This is the first in a series about the changes taking place on this blog in 2009. First, the new name: Future Changes. It has two tightly intertwined and complementary meanings:
1. A Play on Wikis
First, it is a play on the recent changes/revision history feature in wikis that keeps track of every revision made to each page. I wanted to take a forward looking spin on it, and emphasize that when you put information in a wiki, it becomes more easily found by others, diverse viewpoints are more easily incorporated, and as a result, it will be more relevant and useful.
2. Change as a Theme
Second, change is an important theme right now. In Things that change Seth Godin writes:
The best stories change over time. They change in ways that fascinate the consumer, and more important, they change in ways that are fun or important to talk about.
The 2008 US elections, presidential transition, and current economic conditions all spell significant and deep change. Government needs to become more transparent, businesses need to run more efficiently, and education needs to equip people with skills to cultivate what Marci Alboher calls slash careers.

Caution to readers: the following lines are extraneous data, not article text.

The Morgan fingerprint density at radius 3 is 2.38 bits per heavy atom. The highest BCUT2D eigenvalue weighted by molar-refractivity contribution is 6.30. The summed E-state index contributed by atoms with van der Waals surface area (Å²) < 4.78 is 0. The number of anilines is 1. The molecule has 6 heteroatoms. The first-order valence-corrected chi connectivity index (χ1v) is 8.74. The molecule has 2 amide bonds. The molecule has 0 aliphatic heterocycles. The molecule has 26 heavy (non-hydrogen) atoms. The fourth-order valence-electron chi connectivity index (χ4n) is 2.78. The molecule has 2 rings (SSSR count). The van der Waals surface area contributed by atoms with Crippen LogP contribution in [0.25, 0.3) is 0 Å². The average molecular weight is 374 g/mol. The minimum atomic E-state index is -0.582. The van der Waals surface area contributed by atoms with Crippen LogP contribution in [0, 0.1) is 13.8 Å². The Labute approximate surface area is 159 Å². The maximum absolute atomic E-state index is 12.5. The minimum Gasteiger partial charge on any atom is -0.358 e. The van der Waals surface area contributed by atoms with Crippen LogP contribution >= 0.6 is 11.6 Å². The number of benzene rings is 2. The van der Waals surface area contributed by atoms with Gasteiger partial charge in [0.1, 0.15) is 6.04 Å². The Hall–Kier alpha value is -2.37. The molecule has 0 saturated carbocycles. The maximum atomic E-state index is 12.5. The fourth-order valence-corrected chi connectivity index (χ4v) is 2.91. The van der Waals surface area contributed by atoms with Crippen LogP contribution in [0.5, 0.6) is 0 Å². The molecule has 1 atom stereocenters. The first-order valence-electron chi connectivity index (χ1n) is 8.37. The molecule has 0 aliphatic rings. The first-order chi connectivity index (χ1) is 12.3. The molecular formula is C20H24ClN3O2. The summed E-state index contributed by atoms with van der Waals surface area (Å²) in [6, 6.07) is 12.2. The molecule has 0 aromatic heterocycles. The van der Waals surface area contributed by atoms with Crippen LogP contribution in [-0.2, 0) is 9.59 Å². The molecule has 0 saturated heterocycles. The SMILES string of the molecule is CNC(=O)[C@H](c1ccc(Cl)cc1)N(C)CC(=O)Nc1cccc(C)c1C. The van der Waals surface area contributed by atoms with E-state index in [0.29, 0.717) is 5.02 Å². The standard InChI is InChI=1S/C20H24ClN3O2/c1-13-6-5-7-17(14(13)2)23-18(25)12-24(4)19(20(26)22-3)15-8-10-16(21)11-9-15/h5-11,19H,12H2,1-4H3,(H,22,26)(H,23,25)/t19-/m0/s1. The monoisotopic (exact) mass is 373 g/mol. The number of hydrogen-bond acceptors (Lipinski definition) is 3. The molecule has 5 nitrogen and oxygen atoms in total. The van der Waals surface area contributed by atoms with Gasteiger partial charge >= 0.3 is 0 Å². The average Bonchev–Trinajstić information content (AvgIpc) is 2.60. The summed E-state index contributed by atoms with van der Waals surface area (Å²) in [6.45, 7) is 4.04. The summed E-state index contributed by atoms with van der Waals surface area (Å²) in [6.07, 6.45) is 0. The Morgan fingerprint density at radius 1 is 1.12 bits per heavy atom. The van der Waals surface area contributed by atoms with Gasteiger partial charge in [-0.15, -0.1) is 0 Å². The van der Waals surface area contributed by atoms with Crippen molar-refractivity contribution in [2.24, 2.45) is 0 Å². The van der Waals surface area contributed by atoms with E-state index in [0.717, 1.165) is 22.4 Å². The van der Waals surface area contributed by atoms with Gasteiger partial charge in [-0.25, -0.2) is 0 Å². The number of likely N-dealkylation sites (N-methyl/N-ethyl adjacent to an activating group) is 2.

In one of the most significant examples so far, Barack Obama’s transition team has signaled that technology will play a major role in communication, citizen involvement in government, and transparency in government meetings and processes.
- The team is using a blog to inform the public on their progress, and has already given the weekly radio address a much-needed update by producing videos and posting them on YouTube.
- His campaign used a wiki to organize volunteers and precinct captains.
- The transition team also announced that, “all policy documents from official meetings with outside organizations will be publicly available for review and discussion on Change.gov.” Take that a step further, and his administration could use a wiki to build their legislative agenda and get public input on it.
This is an opportunity to explore how technology can power these changes, and how you can apply examples like this in your own team or organization. My writing will continue to focus on wikis, but I’ll also be looking at some other topics, including how some of my wiki adoption strategies can be applied to other technology tools, how wikis and blogs can be used to improve internal productivity, then taken a step further to draw in and actively involve external audiences.
If you have any questions or suggestions, please let me know. Just leave a comment and I’ll reply as soon as I can.
Next: Industry Coverage